2016 Election Thoughts – Part V (Random Matters)
Donald Trump plans tax cuts. Estimated cost? $7,000,000,000,000, over 10 years. (That’s $7 trillion, if lots of zeros challenge you.) How does Mr. Trump plan to cover the $7 trillion shortfall? Easy. The tax cuts will grow the economy. Just like they did didn’t under Presidents Reagan and Bush II. Alas, as former Vice President Dick Cheney told Secretary of the Treasury Paul O’Neill in 2004: “… Reagan proved that deficits don’t matter. We won the mid-term elections, this is our due.”
From a personal perspective, the tax cuts will affect me. I looked at a variety of sources. The consensus reflects a roughly $4,000 increase in my federal income tax bill if when the Trump plan passes. (Truth be told, I should hope for the Trump plan, for if Congress had its way, it might well give even more benefits to the wealthiest of the wealthy.)
[Note: I went to a tax breakfast this morning, after this piece first appeared. I might only be paying 15% on all earned income. Might? The Trump tax plan reads like something a fifth grader wrote. Inconsistent gobbly-de-gook. That said:
Donald, everything I have ever said about you? Never mind. You da man!
Just kidding. Not happy about a tax increase, but this country can’t function if people like me are paying 15% of our income. Doesn’t work!]
National Rifle Association
National Rifle Association Executive Vice President Wayne LaPierre celebrated his 67th birthday on Election Day 2016. I’m guessing he went to sleep about as happy as Cecile Richards, President of the Planned Parenthood Federation. Why? Well, the NRA thrives on fear, and now it has its Second Amendment POTUS. Big budget hit!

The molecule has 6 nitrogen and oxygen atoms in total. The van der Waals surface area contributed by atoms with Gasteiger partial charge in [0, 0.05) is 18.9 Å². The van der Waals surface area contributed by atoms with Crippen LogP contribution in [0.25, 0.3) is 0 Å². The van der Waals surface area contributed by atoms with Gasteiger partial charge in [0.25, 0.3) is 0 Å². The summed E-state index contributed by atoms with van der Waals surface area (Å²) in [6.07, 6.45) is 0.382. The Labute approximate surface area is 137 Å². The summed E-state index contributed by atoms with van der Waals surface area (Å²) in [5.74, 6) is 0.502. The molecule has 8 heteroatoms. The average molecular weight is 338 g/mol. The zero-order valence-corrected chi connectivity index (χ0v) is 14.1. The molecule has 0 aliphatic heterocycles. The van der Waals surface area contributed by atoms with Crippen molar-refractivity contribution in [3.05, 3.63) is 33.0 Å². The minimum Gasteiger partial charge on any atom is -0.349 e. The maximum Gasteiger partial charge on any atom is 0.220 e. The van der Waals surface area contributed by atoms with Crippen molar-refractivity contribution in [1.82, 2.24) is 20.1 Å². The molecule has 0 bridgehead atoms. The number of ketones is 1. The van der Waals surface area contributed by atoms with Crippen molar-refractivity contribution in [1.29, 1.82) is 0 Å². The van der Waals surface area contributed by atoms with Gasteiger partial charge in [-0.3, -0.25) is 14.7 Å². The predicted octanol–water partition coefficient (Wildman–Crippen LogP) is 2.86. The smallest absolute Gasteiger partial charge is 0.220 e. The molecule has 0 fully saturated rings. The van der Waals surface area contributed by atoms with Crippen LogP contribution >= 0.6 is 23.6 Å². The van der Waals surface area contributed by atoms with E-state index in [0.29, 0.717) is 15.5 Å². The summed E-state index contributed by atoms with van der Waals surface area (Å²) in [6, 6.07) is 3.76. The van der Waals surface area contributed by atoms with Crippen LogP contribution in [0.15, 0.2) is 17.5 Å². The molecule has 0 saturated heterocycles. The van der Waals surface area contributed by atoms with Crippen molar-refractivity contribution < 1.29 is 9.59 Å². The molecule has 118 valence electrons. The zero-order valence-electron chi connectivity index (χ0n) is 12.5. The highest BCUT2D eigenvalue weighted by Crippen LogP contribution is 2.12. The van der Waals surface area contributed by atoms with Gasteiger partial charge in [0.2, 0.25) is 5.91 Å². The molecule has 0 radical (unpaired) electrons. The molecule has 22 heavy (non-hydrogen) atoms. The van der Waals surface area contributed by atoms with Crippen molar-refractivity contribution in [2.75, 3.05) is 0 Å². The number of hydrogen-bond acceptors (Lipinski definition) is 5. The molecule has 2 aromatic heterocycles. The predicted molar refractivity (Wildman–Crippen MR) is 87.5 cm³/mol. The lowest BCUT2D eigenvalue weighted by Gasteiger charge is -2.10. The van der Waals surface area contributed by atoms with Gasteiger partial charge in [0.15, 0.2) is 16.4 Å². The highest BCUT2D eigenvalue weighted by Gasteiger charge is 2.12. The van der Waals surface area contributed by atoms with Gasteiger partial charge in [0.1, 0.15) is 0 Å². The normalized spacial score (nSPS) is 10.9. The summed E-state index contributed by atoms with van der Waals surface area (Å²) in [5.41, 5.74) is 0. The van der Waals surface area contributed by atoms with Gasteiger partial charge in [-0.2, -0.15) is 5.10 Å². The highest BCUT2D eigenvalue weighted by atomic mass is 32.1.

The Trump U Lawsuit
I know very little about the Trump University lawsuits. Fraud and RICO (Racketeering and Corrupt Organizations cases are hard. That said, Donald Trump sought summary judgment in 2015. (A defendant’s summary judgment motion tells the court it should deny claims even if all of the disputed allegations are true because, as a matter of law, the plaintiff cannot prevail.) With very limited exceptions, Judge Gonzalo Curiel denied Donald Trump’s motion for summary judgment.
The trial starts on Monday, November 28. The Trump defendants have asked the court to continue the trial until after January 20, 2017, claiming President-elect Trump will be too busy to attend. Yes, I know, he seems to claiming he’ll be less busy once he gets this transition thing-y over with.
Donald “I never settle” Trump’s attorney said, last week, that he’s “all ears” about settlement. Talks have begun, apparently.
Most civil lawsuits settle. When they do, the defendant routinely requests and gets a confidentiality provision. No one can say anything to anyone, other than that the case has settled.
In the Trump U case, the plaintiffs find themselves holding a wee bit of leverage. Mr. Trump does not want a trial. He also won’t want the public to know just how much he pays to make the matter go away. And, while confidentiality comes with settlements, nothing requires it. So, if the class representatives dig in about confidentiality, they will get a princely amount for the cases or, alternatively, the curtain will rise on the 28th.